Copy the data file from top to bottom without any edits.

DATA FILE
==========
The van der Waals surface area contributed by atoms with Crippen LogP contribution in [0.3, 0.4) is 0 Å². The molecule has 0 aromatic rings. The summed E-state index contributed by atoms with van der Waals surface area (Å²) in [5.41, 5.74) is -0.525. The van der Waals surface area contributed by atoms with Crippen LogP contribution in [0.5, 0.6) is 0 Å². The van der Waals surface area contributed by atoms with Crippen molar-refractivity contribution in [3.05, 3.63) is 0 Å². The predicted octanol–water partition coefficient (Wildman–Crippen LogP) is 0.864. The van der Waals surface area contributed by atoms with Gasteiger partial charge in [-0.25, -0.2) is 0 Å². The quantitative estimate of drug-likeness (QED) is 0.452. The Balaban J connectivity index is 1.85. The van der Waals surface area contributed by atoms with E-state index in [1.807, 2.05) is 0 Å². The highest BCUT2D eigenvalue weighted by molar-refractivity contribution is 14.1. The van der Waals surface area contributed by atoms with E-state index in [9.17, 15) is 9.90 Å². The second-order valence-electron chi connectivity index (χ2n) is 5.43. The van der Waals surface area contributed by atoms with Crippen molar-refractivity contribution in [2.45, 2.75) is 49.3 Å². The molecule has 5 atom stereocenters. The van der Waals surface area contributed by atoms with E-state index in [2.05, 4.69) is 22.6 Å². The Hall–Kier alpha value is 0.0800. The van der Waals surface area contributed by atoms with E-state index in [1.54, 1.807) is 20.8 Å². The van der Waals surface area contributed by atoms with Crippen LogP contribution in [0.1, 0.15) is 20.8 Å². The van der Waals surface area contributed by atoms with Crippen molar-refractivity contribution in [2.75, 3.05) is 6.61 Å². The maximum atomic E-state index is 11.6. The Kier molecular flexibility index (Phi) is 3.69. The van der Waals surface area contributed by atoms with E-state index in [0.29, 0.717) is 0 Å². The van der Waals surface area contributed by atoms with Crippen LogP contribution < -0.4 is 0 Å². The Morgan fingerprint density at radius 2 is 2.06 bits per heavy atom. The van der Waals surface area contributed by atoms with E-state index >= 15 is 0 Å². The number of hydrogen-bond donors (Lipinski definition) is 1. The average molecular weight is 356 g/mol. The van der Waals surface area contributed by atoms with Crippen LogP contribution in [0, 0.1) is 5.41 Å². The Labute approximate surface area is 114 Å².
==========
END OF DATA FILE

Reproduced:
The van der Waals surface area contributed by atoms with Crippen LogP contribution in [0.3, 0.4) is 0 Å². The molecule has 0 aromatic rings. The summed E-state index contributed by atoms with van der Waals surface area (Å²) in [5.41, 5.74) is -0.525. The van der Waals surface area contributed by atoms with Crippen LogP contribution in [0.5, 0.6) is 0 Å². The van der Waals surface area contributed by atoms with Crippen molar-refractivity contribution in [3.05, 3.63) is 0 Å². The predicted octanol–water partition coefficient (Wildman–Crippen LogP) is 0.864. The van der Waals surface area contributed by atoms with Gasteiger partial charge in [-0.25, -0.2) is 0 Å². The quantitative estimate of drug-likeness (QED) is 0.452. The Balaban J connectivity index is 1.85. The van der Waals surface area contributed by atoms with E-state index in [1.807, 2.05) is 0 Å². The highest BCUT2D eigenvalue weighted by molar-refractivity contribution is 14.1. The van der Waals surface area contributed by atoms with E-state index in [9.17, 15) is 9.90 Å². The second-order valence-electron chi connectivity index (χ2n) is 5.43. The van der Waals surface area contributed by atoms with Crippen molar-refractivity contribution in [2.45, 2.75) is 49.3 Å². The molecule has 5 atom stereocenters. The van der Waals surface area contributed by atoms with E-state index in [2.05, 4.69) is 22.6 Å². The Hall–Kier alpha value is 0.0800. The van der Waals surface area contributed by atoms with E-state index in [1.54, 1.807) is 20.8 Å². The van der Waals surface area contributed by atoms with Crippen LogP contribution in [0.1, 0.15) is 20.8 Å². The van der Waals surface area contributed by atoms with Crippen molar-refractivity contribution in [2.75, 3.05) is 6.61 Å². The maximum atomic E-state index is 11.6. The Kier molecular flexibility index (Phi) is 3.69. The van der Waals surface area contributed by atoms with E-state index in [0.29, 0.717) is 0 Å². The van der Waals surface area contributed by atoms with Crippen LogP contribution < -0.4 is 0 Å². The Morgan fingerprint density at radius 2 is 2.06 bits per heavy atom. The van der Waals surface area contributed by atoms with E-state index >= 15 is 0 Å². The number of hydrogen-bond donors (Lipinski definition) is 1. The average molecular weight is 356 g/mol. The van der Waals surface area contributed by atoms with Crippen LogP contribution in [0, 0.1) is 5.41 Å². The Labute approximate surface area is 114 Å².